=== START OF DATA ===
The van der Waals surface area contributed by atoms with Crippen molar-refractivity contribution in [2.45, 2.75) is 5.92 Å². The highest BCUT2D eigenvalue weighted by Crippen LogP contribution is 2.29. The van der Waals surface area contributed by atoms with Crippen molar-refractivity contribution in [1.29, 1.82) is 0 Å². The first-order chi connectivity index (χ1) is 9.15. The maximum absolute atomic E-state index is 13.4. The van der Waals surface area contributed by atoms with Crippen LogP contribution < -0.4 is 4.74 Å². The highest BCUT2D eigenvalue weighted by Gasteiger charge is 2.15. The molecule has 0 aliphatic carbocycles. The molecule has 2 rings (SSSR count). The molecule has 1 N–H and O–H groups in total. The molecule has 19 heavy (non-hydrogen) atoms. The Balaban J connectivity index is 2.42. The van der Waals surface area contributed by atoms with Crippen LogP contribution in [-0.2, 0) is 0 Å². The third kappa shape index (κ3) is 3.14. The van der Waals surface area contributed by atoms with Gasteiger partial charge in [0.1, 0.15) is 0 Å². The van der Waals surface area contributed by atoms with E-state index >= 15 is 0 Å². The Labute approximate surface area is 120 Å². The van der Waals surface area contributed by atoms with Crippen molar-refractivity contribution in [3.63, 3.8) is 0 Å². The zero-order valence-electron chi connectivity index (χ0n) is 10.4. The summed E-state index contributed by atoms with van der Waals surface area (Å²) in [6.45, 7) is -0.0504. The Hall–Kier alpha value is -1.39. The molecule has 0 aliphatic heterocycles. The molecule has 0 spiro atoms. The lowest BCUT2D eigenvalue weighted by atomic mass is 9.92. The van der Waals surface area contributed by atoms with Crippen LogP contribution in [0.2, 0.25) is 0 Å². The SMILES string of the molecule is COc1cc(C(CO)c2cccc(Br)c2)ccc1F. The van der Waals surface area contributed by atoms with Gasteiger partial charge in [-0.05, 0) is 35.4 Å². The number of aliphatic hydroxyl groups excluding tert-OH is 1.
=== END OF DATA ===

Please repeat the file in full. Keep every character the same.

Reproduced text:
The van der Waals surface area contributed by atoms with Crippen molar-refractivity contribution in [2.45, 2.75) is 5.92 Å². The highest BCUT2D eigenvalue weighted by Crippen LogP contribution is 2.29. The van der Waals surface area contributed by atoms with Crippen molar-refractivity contribution in [1.29, 1.82) is 0 Å². The first-order chi connectivity index (χ1) is 9.15. The maximum absolute atomic E-state index is 13.4. The van der Waals surface area contributed by atoms with Crippen LogP contribution < -0.4 is 4.74 Å². The highest BCUT2D eigenvalue weighted by Gasteiger charge is 2.15. The molecule has 0 aliphatic carbocycles. The molecule has 2 rings (SSSR count). The molecule has 1 N–H and O–H groups in total. The molecule has 19 heavy (non-hydrogen) atoms. The Balaban J connectivity index is 2.42. The van der Waals surface area contributed by atoms with Crippen LogP contribution in [-0.2, 0) is 0 Å². The third kappa shape index (κ3) is 3.14. The van der Waals surface area contributed by atoms with Gasteiger partial charge in [0.1, 0.15) is 0 Å². The van der Waals surface area contributed by atoms with E-state index >= 15 is 0 Å². The Labute approximate surface area is 120 Å². The van der Waals surface area contributed by atoms with Crippen molar-refractivity contribution in [3.63, 3.8) is 0 Å². The zero-order valence-electron chi connectivity index (χ0n) is 10.4. The summed E-state index contributed by atoms with van der Waals surface area (Å²) in [6.45, 7) is -0.0504. The Hall–Kier alpha value is -1.39. The molecule has 0 aliphatic heterocycles. The molecule has 0 spiro atoms. The lowest BCUT2D eigenvalue weighted by atomic mass is 9.92. The van der Waals surface area contributed by atoms with Crippen LogP contribution in [0.2, 0.25) is 0 Å². The SMILES string of the molecule is COc1cc(C(CO)c2cccc(Br)c2)ccc1F. The van der Waals surface area contributed by atoms with Gasteiger partial charge in [-0.05, 0) is 35.4 Å². The number of aliphatic hydroxyl groups excluding tert-OH is 1.